Department of Neurology, University of Utah Medical Center, Salt Lake City, UT (USA) Induced rhythms of the brain. - E. Ba§ar and T.H. Bullock (Eds.) (Birkhiiuser, Boston, MA, 1992, 512 p., Price U.S. $149.95) This fascinating book heralds a new era of intensified basic EEG research. In the preface, Vernon B. Mountcastle - one of the few elder grandmasters of electrophysiological neurophysiology - points out that the use of EEG in basic brain research reached a peak in the 1940/1950ies, but now " . . . rather suddenly a new paradigm is upon us." This new paradigm in its entire width and complexity is the topic of this book. The electroencephalographer is being confronted with a perplexing new terminology. "Induced rhythms" differ from both spontaneous and driven oscillations - they do not form a homogeneous class (Bullock's chapter). Posterior alpha rhythm, rolandic mu rhythm and sleep spindles (so aptly updated and discussed by Steriade et al. (1990) and Lopes da Silva (1991) in this journal) and also ultraslow DC frequencies do not occupy a major position in the presentations of this book but have not been forgotten either. Lopes da Silva reviews the significance of the limbic theta rhythm. Greatest emphasis is being placed on fast frequencies and, above all, rhythmical 40/sec activity. Such activity has been studied in the visual cortex by Gray and his co-workers Engel, K6nig and Singer. The reader will remember the enormous impact of the work of Gray and Singer in the late 1980ies. Eckhorn and co-workers speculate about the role of 40/sec EEG activity during focal attention. A resurrection of the term "gamma rhythm" is widely found in this book. The wealth of information offered by this work exceeds the limitations of a book review. In this star-studded cast of contributors like Freeman, Llinfis, Lopes da Silva, Adey, Steriade, Petsche, Pfurtscheller, Edelman, Galambos, Buzsaki - to name just a few there is considerable variety and width; thus, the reader should not

The central nervous system. - by P. Brodal (Oxford University Press, New York, 1992, 464 p., 264 illustrations, Price: U.S. $39.95) This book had its forerunner: of the same title, written by Alf Brodal, the author's father and one of Europe's most prominent neuroanatomists; it appeared in 4 editions between 1949 and 1982. In spite of considerable changes, the principal goal of the new book has remained the same as that of its predecessor: "to help readers achieve an understanding of the relationship between structure and function of the nervous system." The book is easily readable; virtually every page reveals the author's masterful didactic abilities enhanced by elegant illustrations. This book can be used by undergraduate and graduate students of neuroanatomy but it is also quite useful for clinical neurologists, psychiatrists and psychologists. This statement underscores the didactic strength of this work. The cerebral cortex does not receive the same degree of attention as the rest of the CNS does. It is hoped that further editions will contain more information about the functions of frontal and temporal lobes. The limbic system is also a bit scantily presented and this is also true for the olfactory system with its complexities. This does not detract from the fact that this book is a fine piece of work. It is impossible to present more CNS anatomy along with beautifully balanced physiology on 464 pages. The references are well chosen; their number lies slightly below 500 - unlikely to satisfy the academically interested reader. The price? A phenomenal bargain! E. Niedermeyer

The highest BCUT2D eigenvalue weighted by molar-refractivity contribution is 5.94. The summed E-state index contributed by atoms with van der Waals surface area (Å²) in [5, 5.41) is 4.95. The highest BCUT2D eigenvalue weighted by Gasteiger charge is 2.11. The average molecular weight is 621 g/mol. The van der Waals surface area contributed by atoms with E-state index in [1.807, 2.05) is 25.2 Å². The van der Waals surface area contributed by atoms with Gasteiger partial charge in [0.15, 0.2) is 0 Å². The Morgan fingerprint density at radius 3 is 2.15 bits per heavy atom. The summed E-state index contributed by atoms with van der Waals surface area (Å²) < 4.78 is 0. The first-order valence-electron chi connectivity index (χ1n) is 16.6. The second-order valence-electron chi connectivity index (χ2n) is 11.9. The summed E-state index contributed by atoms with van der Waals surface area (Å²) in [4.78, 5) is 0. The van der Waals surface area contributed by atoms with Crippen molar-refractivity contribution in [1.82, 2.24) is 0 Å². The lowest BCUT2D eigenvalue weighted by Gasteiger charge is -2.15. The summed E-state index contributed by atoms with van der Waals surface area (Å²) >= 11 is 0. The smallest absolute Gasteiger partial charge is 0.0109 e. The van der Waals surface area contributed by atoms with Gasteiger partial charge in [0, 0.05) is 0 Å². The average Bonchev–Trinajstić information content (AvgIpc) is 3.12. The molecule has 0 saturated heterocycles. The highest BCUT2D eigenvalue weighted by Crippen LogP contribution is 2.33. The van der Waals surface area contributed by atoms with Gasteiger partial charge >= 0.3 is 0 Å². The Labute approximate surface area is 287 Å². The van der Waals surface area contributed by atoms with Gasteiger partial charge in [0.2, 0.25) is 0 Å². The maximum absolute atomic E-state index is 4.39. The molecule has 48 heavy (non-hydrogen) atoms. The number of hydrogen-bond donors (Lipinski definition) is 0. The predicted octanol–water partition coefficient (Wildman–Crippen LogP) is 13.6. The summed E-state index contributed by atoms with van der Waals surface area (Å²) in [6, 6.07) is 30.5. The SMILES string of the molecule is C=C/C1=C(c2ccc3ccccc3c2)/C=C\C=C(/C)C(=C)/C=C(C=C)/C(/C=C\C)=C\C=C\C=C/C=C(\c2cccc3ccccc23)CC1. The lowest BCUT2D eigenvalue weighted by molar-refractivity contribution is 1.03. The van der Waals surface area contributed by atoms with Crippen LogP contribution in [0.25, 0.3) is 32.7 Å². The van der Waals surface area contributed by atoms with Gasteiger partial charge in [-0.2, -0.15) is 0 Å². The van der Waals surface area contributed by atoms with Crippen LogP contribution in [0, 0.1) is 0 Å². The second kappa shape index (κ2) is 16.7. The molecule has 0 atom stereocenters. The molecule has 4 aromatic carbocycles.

Department of Neurology, The Johns Hopkins University and Hospital, Baltimore, MD (USA)